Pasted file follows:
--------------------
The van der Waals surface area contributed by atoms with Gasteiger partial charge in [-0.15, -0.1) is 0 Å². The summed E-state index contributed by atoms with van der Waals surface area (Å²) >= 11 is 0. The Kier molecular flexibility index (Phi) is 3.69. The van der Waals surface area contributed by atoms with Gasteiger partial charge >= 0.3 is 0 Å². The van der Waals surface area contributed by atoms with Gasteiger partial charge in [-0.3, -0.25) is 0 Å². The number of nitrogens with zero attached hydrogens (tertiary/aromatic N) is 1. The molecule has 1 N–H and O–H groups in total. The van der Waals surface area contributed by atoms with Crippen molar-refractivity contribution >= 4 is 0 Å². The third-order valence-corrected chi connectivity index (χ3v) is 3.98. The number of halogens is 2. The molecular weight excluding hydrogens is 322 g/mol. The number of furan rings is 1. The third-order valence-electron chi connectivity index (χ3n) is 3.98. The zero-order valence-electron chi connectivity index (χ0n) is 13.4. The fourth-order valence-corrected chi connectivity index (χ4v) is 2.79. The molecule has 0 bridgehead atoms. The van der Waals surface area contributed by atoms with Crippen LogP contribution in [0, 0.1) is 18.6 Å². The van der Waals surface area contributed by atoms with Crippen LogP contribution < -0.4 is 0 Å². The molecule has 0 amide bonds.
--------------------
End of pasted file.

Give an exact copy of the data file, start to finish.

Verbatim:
The van der Waals surface area contributed by atoms with Gasteiger partial charge in [-0.15, -0.1) is 0 Å². The summed E-state index contributed by atoms with van der Waals surface area (Å²) >= 11 is 0. The Kier molecular flexibility index (Phi) is 3.69. The van der Waals surface area contributed by atoms with Gasteiger partial charge >= 0.3 is 0 Å². The van der Waals surface area contributed by atoms with Gasteiger partial charge in [-0.3, -0.25) is 0 Å². The number of nitrogens with zero attached hydrogens (tertiary/aromatic N) is 1. The molecule has 1 N–H and O–H groups in total. The van der Waals surface area contributed by atoms with Crippen molar-refractivity contribution >= 4 is 0 Å². The third-order valence-corrected chi connectivity index (χ3v) is 3.98. The number of halogens is 2. The molecular weight excluding hydrogens is 322 g/mol. The number of furan rings is 1. The third-order valence-electron chi connectivity index (χ3n) is 3.98. The zero-order valence-electron chi connectivity index (χ0n) is 13.4. The fourth-order valence-corrected chi connectivity index (χ4v) is 2.79. The molecule has 0 bridgehead atoms. The van der Waals surface area contributed by atoms with Crippen LogP contribution in [0, 0.1) is 18.6 Å². The van der Waals surface area contributed by atoms with Crippen LogP contribution < -0.4 is 0 Å². The molecule has 0 amide bonds.